When you have an open unemployment insurance claim with the North Carolina Employment Security Commission (NC ESC), you must be able to work and available for work to continue receiving benefits on a weekly basis. Even with this provision, you are encouraged to attend school. The NC ESC has programs that provide financial assistance for training while you collect unemployment. If this financial assistance is not enough, there are other programs for which you may be eligible because you are receiving unemployment.
In February 2009, President Obama signed a $787 billion economic stimulus bill that included money to help get the unemployed back to work through training. He directed the U.S. Department of Labor and U.S. Department of Education to work together to inform the unemployed about their training opportunities -- a joint venture that exists through the website opportunity.gov. As a person collecting unemployment benefits, you are encouraged to and have resources available to attend school and improve your chances of becoming re-employed.
Trade Adjustment Assistance
The Trade Adjustment Assistance (TAA) is a program operated by the NC ESC that provides training in a new field for people who will lose their jobs as a result of increased imports from other countries. Classroom training, full-time or part-time and online with approval, is one of the training options in this program. In addition to regular unemployment insurance benefits, you can receive a trade readjustment allowance if you are unemployed beyond 26 weeks, a job search allowance of up to $1,500 for job interview travel over 60 miles from home, a relocation allowance of up to $1,500 for moving to start a permanent job over 60 miles from home, a tax credit for health insurance coverage for 65 percent of the premium cost and other benefits addressing re-employment. The trade readjustment allowance is a weekly benefit that is the same amount as your weekly unemployment insurance payment which, if you are in training, you can receive up to 130 weeks after exhausting standard unemployment benefits.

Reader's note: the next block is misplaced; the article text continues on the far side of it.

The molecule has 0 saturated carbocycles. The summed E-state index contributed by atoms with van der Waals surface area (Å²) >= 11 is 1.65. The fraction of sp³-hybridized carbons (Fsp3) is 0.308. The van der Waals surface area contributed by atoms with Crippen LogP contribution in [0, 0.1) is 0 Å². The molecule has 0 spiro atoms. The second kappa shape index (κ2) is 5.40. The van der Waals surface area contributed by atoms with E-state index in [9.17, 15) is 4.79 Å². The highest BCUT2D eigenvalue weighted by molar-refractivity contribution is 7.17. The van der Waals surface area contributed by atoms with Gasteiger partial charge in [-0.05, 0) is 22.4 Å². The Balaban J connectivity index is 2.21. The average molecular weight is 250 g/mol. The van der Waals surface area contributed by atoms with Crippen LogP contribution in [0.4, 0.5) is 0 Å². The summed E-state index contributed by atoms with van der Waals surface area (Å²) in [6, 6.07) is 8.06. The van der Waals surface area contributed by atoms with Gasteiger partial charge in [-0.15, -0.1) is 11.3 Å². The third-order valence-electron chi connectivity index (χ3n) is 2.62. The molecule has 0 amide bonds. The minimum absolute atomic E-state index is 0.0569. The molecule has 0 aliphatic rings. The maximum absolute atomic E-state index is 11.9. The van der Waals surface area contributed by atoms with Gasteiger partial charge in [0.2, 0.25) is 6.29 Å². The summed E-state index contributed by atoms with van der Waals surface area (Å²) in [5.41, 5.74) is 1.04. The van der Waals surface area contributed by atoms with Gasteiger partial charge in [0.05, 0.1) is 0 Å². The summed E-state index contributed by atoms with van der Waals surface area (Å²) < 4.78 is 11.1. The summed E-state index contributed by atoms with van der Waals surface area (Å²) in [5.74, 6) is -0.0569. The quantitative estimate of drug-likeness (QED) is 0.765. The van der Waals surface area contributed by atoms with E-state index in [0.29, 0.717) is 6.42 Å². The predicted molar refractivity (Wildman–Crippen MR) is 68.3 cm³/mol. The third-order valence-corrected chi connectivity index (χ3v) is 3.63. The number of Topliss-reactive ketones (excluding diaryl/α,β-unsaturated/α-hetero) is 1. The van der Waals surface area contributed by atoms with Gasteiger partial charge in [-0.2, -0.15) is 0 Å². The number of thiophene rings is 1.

Workforce Investment Act
The Workforce Investment Act (WIA) program hosted by the NC ESC and funded by the U.S. Department of Commerce provides money for training in areas in which you have already worked yet need additional education in for reemployment. You can access this program by attending an orientation program, taking a basic assessment test and interviewing with a WIA counselor to discuss your needs. The program also provides job counseling and other job search assistance resources to participants.
Your eligibility for the Federal Pell Grant and other financial-need-based aid may strengthen since you draw unemployment benefits. Although your salary from the previous year may seem to make you ineligible, sharing your unemployment status with your school's financial aid office may support adjustments made on your behalf to make you eligible for need-based aid. Complete the Free Application for Federal Student Aid (FAFSA) by going to fafsa.gov or calling (800) 4-FED-AID to request a paper application. The College Foundation of North Carolina (cfnc.org) also provides financial aid to attend North Carolina schools.
- "USA Today"; After Layoffs, Many Workers Go Back to School; Judy Keen; April 2009
- North Carolina Employment Security Commission:Trade Adjustment Assistance Brochure
- North Carolina Department of Commerce: Employment and Training
- North Carolina Employment Security Commission: Educational Opportunities for Unemployed Workers
- Photo Credit Jupiterimages/BananaStock/Getty Images
Can You Collect Unemployment If You Go Back to School?
Attending school while unemployed is a good way for a person to become more marketable to future employers. However, when contemplating going...
Can I Go Back to School on Unemployment in Georgia?
If you recently lost your job and you’re eligible to claim unemployment insurance from the Georgia Department of Labor, or GDOL, you...
Teachers' Unemployment Regulations
Unemployment regulations for teachers provide an interesting challenge for state offices paying unemployment benefits. A minority of teachers use vague laws or...